Fray Bentos “Classic” Steak & Kidney Pie, United Kingdom, Approx £1.00 from almost any grocery/convenience store (425g in a can/tin)
After being reminded recently of my beloved Fray Bentos Steak And Kidney by my friend food-and-wellness writer Olivia Pennelle, I decided that I would revisit/reappraise my old standby once again after a 23 year parting of ways. A recent trip to Scotland over Xmas and Hogmanay (read: New Year) gave me the perfect opportunity to reintroduce myself.
At the supermarket in Giffnock, Glasgow I spotted a stack of them and was immediately shocked at the price, as I am pretty sure that 23 years ago they used to be at least twice that. Perhaps this should have been a clue, Brexit and all that.
When I brought a couple of the canned pies home to my sister’s house where we were staying, her face said it all. Absolute revulsion.
“Why on earth did you buy those?”
“I just wanted to see what they were like! I haven’t had one in 23 years!”
She walked off, out of the kitchen with a look of utter disgust on her face.
“Good Food Revolution you say?… ugh, Jamie… I hope you are taking those home with you, I don’t want that muck in my kitchen” she mumbled as she fled the still sealed pies’ presence, as if just looking at the cans was going to give her the boak (read: make her dry heave).
The plan WAS to take them home, and try them out with some friends, but on New Year’s Eve, around 10.30pm, whilst my sister and family were out at a Hogmanay party, I got a little peckish.
The spicy, tasty bouillabaisse I had made earlier that evening with sea bass, scampi tails, and scallops (replete with roe) apparently hadn’t been quite enough to take me through “the bells” (read: Scottish NYE midnight celebrations) and tide me over until 2018… so I decided to break out the pie covertly.
As it cooked in the hot oven I perused the details on the second tin:
“Succulent pieces of steak and kidney covered in a delicious beef gravy, topped by our signature puff pastry.”
So goes the try-hard marketing, but what really lies within this sinister-looking tin that used to be a perennial dinner guest at the table of my youth, university, and beyond and was most usually served alongside a can of baked beans.
The ingredients list: Water, Puff Pastry (27%) (Wheatflour (with Calcium Carbonate, Iron, Niacin, Thiamin), Margarine (Palm Oil, Rapeseed Oil, Water, Salt, Emulsifier (Mono-and Diglycerides of Fatty Acids)), Water, Salt), Beef (12%), Pork Kidney (9%), Stabiliser (Xanthan Gum), Modified Maize Starch, Wheatflour (with Calcium Carbonate, Iron, Niacin, Thiamin), Salt, Spices, Yeast Extract, Flavouring, Tomato Paste, Barley Malt Extract, Beef Extract, Chicory Extract, Sugar, Colour (Plain Caramel), Tomato Powder, Garlic Powder
“Hmmmm… I wonder what this is going to be like” I thought to myself.
I left the kitchen, closing the door, to watch the Scottish Television’s Hogmanay line-up cuddled up with my wife whilst the pie’s contents bubbled and the soggy, anemic pastry puffed up and crisped.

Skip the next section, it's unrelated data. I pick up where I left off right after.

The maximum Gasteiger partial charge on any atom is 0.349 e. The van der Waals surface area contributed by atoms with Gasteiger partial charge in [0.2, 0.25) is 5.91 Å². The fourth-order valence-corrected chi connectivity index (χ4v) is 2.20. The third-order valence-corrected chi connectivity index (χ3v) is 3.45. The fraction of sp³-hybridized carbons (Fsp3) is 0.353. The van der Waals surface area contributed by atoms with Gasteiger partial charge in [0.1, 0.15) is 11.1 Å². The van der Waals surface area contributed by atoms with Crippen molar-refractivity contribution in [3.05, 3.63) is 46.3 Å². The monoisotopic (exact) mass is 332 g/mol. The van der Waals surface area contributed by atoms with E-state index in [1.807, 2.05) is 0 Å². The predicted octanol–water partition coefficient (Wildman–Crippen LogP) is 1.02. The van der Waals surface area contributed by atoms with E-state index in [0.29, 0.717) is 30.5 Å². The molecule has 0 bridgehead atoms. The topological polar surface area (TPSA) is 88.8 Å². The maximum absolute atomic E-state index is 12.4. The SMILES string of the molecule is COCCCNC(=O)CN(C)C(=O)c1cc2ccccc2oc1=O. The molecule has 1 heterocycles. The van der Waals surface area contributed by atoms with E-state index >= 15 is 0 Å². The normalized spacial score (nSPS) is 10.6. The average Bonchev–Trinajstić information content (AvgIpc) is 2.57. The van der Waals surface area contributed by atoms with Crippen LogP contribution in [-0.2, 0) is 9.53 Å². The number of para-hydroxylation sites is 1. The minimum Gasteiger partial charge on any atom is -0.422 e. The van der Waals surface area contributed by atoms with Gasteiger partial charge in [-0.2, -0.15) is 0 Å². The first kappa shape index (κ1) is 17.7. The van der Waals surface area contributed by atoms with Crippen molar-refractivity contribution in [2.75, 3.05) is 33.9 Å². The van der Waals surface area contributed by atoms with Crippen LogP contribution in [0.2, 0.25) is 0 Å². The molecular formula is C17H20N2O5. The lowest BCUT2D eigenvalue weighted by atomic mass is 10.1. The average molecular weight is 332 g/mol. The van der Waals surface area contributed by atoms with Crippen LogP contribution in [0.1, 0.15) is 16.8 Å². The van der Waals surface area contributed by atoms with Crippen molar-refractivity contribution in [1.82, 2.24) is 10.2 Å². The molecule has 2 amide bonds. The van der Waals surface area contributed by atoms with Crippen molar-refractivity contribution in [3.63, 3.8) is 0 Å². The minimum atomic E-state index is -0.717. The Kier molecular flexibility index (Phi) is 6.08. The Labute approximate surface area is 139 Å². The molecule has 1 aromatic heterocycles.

30 minutes later I returned to the kitchen and opened the oven door only to be met with a steam-driven stench that can only be described as akin to that of a very poorly old dog who had involuntarily evacuated his intestinal tract upon the floor, and was now looking up at you with a heartbreakingly sad look of embarrassment.
wretched, a couple of times actually, but “in for the penny, in for the pound” as they say, and then proceeded to plate my pie of meaty horrors upon some china and then transport it through to the television lounge to show my partner.
Needless to say she was less than impressed.
“That’s simply horrible” she slowly mouthed as my knife broke the pastry and pungent steamy fumes began to fill the room.
“It smells like really cheap dog food… ugh… it looks like really cheap dog food… take it out of here now… NOW! Now it smells like shit. Oh no. It’s beginning to smell up your sister’s room! Jim (my brother-in-law) is NOT going to be happy! GET. IT. OUT.”
Dejected, I took it back to the kitchen and ate it in the dark, savouring each glistening, greasy sliver of mechanically-recovered “beef” and clumsy chunk of urine-marinated pig liver.
I’m obviously a masochist, but I do hate to waste food, if you could actually call this muck “food”.
Never have I wished for an aftertaste to leave my mouth, my innards, MY VERY BEING as much as I did that evening/morning. It hung about within me for hours, seemingly exuding from my skin upon me awakening, haunting me like some twisted decomposing-meat-ghost.
And this, dear readers of Good Food Revolution, is why you should never, ever eat a Fray Bentos Steak And Kidney Pie… even if it is only £1.00
Saying that, I did bring the other one home, so if you’d really like to try this obscenely grotesque imitation of real food, just drop me a line at GFR.
(Zero apples out of possible five)
Edinburgh-born/Toronto-based Sommelier, consultant, writer, judge, and educator Jamie Drummond is the Director of Programs/Editor of Good Food Revolution… And he won’t be revisiting that again. Ever.